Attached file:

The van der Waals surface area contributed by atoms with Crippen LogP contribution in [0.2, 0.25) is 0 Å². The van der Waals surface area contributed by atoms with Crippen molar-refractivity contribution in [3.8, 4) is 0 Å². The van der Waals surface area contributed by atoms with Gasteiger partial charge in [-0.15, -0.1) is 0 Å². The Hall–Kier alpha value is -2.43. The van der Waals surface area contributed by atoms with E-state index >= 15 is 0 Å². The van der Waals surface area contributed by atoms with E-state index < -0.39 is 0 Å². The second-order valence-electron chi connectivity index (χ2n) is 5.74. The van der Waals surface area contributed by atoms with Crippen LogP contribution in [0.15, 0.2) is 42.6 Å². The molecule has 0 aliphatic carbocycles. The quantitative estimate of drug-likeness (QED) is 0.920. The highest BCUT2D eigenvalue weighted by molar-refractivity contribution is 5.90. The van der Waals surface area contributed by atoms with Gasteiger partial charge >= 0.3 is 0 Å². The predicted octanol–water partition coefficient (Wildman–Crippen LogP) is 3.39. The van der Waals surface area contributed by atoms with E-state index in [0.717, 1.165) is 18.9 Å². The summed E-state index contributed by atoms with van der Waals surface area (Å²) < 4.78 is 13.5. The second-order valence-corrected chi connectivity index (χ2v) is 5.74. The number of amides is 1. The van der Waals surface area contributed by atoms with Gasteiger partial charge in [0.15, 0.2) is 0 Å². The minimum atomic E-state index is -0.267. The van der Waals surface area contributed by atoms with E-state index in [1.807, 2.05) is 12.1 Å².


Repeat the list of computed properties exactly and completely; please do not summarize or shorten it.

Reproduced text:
The van der Waals surface area contributed by atoms with Crippen LogP contribution in [0.2, 0.25) is 0 Å². The van der Waals surface area contributed by atoms with Crippen molar-refractivity contribution in [3.8, 4) is 0 Å². The van der Waals surface area contributed by atoms with Gasteiger partial charge in [-0.15, -0.1) is 0 Å². The Hall–Kier alpha value is -2.43. The van der Waals surface area contributed by atoms with E-state index >= 15 is 0 Å². The van der Waals surface area contributed by atoms with E-state index < -0.39 is 0 Å². The second-order valence-electron chi connectivity index (χ2n) is 5.74. The van der Waals surface area contributed by atoms with Crippen LogP contribution in [0.15, 0.2) is 42.6 Å². The molecule has 0 aliphatic carbocycles. The quantitative estimate of drug-likeness (QED) is 0.920. The highest BCUT2D eigenvalue weighted by molar-refractivity contribution is 5.90. The van der Waals surface area contributed by atoms with Gasteiger partial charge >= 0.3 is 0 Å². The predicted octanol–water partition coefficient (Wildman–Crippen LogP) is 3.39. The van der Waals surface area contributed by atoms with E-state index in [0.717, 1.165) is 18.9 Å². The summed E-state index contributed by atoms with van der Waals surface area (Å²) < 4.78 is 13.5. The second-order valence-corrected chi connectivity index (χ2v) is 5.74. The number of amides is 1. The van der Waals surface area contributed by atoms with Gasteiger partial charge in [0.15, 0.2) is 0 Å². The minimum atomic E-state index is -0.267. The van der Waals surface area contributed by atoms with E-state index in [1.807, 2.05) is 12.1 Å².